And, finally, in our smallest end market, residential, which is about 5% of our revenue, we anticipate low single-digit growth. With a flattening US housing market and a highly competitive replacement market, US and European growth is expected at flat to low single-digit levels. Emerging markets growth remains healthy, as secondary clean water demand continues in China and Greater Asia.

Now, Mark will give you a few additional details on the 2019 outlook.

E. Mark Rajkowski -- Senior Vice President and Chief Financial Officer

As we've done in prior years, we're providing the seasonal profile of our business, as well as highlights of our 2019 planning assumptions on slide 13. As Patrick discussed, we're guiding to 4% to 6% organic growth for 2019. This breaks down by segment as follows.

We expect 5% to 7% growth in Water Infrastructure; 3% to 5% growth in Applied Water Solutions; and 4% to 6% growth in Measurement & Control Solutions. We're assuming a euro rate of $1.14, which was the average for the month of January. We've included our FX sensitivity table in the appendix. And our estimated tax rate for 2019 is 19.5%.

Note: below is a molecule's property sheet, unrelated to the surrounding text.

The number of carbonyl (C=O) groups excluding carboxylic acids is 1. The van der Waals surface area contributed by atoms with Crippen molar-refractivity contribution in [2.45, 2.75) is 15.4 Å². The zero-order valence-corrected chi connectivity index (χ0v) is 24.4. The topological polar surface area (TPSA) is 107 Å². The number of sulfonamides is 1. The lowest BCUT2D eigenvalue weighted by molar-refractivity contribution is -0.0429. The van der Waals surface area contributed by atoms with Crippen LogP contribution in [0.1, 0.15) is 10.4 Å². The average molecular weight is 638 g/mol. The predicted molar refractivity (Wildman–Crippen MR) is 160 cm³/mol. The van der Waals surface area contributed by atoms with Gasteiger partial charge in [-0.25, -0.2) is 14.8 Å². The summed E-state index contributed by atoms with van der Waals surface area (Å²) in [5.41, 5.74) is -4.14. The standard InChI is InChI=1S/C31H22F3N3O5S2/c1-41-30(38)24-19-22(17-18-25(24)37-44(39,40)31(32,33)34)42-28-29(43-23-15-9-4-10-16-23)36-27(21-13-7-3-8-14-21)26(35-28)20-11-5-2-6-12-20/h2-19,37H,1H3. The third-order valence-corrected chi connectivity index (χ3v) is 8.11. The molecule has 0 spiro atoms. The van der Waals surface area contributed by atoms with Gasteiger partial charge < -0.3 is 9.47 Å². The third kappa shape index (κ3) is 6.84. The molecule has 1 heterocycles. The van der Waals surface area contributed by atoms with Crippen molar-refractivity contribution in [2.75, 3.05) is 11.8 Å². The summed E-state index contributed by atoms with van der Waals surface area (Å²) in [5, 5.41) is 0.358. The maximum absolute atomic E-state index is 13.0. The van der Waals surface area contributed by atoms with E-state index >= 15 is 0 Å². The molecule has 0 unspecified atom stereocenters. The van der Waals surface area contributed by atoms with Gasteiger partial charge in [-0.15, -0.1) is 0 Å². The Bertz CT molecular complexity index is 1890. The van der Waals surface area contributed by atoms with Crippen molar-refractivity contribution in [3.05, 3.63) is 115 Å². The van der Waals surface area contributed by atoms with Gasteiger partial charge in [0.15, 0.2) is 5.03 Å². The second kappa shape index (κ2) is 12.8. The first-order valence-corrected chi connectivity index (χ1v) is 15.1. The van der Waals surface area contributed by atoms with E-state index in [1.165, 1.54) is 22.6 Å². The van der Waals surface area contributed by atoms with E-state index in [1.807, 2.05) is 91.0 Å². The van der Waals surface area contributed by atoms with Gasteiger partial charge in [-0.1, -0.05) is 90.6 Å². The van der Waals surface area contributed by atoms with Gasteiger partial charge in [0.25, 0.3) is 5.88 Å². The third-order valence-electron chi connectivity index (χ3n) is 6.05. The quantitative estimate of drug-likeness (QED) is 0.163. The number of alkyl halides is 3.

Moving to the first quarter, we expect total company growth in the range of 5% to 6%, led by continuing strength in the US municipal market and emerging markets growth. We expect first-quarter adjusted operating margin to be in the range of 11.3% to 11.6%, representing 20 basis points to 50 basis points expansion over the prior-year.

While we do expect modest margin expansion for the MCS segment on a quarter sequential basis, we also expect the impacts of the component constraints in mix to continue through the first quarter of 2019. Meanwhile, we expect strong margin expansion in both our Water Infrastructure and Applied Water segments, driven by continued cost reductions, volume leverage and improved price realization.